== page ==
Tuesday May 2 in room A822 at 13:00
Title: A Nudge to School: Triangulating the Gains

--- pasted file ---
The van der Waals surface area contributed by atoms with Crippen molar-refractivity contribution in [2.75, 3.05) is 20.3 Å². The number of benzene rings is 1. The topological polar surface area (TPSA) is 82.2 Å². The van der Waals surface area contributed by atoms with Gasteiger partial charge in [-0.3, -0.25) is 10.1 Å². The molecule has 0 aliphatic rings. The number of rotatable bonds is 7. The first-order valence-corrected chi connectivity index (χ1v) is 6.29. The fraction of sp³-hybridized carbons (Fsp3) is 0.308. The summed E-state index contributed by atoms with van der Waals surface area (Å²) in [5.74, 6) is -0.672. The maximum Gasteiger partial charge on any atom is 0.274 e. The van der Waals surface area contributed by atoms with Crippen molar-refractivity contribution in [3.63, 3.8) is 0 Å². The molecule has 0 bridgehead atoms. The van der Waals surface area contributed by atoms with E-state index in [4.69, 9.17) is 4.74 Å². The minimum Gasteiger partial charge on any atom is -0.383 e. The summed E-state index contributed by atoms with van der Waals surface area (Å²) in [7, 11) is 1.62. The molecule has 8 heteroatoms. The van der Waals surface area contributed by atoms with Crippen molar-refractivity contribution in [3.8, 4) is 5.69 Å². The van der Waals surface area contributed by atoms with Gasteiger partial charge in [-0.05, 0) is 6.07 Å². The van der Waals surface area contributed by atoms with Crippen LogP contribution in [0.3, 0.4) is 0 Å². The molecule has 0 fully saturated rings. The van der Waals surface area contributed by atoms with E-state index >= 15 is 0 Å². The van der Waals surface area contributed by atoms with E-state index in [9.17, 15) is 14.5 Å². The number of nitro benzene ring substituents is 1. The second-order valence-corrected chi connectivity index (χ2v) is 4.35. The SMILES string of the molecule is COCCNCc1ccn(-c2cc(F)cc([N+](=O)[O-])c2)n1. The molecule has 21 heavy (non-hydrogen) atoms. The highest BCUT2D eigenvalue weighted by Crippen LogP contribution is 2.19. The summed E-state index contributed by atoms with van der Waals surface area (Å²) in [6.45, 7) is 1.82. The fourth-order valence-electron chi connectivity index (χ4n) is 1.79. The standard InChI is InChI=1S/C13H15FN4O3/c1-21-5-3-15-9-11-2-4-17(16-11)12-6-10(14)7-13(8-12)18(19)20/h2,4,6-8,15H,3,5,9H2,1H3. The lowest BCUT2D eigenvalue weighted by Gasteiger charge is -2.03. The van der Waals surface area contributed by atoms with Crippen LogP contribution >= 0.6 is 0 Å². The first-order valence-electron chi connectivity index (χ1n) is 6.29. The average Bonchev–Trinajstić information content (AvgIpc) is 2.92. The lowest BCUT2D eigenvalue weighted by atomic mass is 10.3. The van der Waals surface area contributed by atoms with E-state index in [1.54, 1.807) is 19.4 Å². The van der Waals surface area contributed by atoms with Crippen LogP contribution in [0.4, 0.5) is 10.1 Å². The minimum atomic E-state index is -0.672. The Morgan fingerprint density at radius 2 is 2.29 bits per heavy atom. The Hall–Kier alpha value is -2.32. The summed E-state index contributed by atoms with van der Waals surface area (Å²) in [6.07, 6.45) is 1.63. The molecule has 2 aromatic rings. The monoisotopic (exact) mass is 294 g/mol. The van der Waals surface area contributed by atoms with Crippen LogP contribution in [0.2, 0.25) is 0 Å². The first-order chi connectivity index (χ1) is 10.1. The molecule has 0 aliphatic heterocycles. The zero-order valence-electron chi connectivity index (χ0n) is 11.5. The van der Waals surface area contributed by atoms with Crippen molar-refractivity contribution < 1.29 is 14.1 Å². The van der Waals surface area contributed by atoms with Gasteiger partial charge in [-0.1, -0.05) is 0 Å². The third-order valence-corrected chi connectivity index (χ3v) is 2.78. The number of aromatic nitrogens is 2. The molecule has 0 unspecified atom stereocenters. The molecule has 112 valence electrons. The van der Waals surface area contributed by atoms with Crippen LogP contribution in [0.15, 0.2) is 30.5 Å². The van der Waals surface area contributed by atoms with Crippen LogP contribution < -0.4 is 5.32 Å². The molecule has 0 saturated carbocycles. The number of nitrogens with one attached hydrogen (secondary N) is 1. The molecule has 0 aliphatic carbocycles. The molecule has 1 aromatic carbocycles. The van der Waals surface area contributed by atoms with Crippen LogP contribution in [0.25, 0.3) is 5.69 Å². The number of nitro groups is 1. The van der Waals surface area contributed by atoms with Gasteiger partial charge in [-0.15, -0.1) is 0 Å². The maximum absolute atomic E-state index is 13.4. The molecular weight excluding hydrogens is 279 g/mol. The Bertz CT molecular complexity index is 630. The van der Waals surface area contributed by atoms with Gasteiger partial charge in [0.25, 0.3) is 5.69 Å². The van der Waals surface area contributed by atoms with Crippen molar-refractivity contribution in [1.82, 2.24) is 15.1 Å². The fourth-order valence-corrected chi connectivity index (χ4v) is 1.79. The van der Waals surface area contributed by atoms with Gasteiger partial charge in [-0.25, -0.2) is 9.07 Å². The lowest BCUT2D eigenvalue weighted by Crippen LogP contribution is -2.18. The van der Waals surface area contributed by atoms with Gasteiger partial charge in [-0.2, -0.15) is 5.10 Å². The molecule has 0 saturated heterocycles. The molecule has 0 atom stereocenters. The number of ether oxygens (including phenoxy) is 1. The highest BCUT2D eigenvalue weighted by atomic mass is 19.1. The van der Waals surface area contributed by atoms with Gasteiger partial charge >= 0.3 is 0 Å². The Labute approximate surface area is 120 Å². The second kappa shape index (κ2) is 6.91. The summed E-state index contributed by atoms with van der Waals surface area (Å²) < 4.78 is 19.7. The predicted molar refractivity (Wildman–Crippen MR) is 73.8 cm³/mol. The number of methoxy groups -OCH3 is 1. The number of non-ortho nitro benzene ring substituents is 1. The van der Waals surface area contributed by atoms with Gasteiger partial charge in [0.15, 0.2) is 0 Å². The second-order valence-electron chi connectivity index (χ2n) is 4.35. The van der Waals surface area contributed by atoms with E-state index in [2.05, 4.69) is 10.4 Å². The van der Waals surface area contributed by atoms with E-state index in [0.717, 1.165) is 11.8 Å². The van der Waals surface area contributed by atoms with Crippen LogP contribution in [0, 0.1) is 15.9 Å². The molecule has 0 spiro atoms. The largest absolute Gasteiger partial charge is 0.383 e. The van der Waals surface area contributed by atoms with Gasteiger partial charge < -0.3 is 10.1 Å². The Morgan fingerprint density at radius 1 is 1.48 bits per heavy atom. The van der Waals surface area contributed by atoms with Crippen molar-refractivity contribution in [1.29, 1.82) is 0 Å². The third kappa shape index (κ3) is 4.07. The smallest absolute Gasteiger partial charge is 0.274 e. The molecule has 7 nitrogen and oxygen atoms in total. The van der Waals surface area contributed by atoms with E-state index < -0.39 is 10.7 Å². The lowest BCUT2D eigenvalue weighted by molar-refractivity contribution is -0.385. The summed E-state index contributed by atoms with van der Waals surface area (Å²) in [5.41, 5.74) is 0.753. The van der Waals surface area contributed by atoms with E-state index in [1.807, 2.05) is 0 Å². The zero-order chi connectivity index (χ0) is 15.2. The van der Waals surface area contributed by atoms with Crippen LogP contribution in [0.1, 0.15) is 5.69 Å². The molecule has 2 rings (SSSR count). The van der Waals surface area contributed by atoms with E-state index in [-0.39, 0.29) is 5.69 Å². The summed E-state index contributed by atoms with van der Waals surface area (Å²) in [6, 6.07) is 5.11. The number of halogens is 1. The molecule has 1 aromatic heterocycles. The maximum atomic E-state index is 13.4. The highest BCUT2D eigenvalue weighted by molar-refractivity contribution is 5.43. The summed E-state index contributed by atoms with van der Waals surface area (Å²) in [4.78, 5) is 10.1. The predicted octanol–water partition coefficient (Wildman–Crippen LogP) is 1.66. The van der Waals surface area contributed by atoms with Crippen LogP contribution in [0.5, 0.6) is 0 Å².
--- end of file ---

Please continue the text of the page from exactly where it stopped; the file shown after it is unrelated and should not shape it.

Recent research and policies use (often small) incentives for students to increase their years of schooling. A working assumption justifying such incentives is that the optimal years of schooling is greater than that which would be otherwise be obtained by the target population.  I combine this hypothesis with an older literature (for example Harberger 1971) that uses triangles to estimate approximate misallocation.  Using well-identified parameter estimates from recent papers, I implement two strategies to measure the loss to a student from an underinvestment of (a somewhat implausible) four years of school.  The first strategy is based on the wage appearing both in the marginal benefits and opportunity costs of schooling, which constrains the present value of losses from supposed underinvestment in schooling to be less than a few percent of lifetime income. The second strategy employs estimates of the elasticity of the response of school to marginal benefits. This indicates a loss of less than 6%. These numbers being areas of triangles, they are proportional to the square of misallocation; therefore, they would be smaller by a factor of four if the underinvestment was only two years, and by a factor of eight with just one year of underinvestment.


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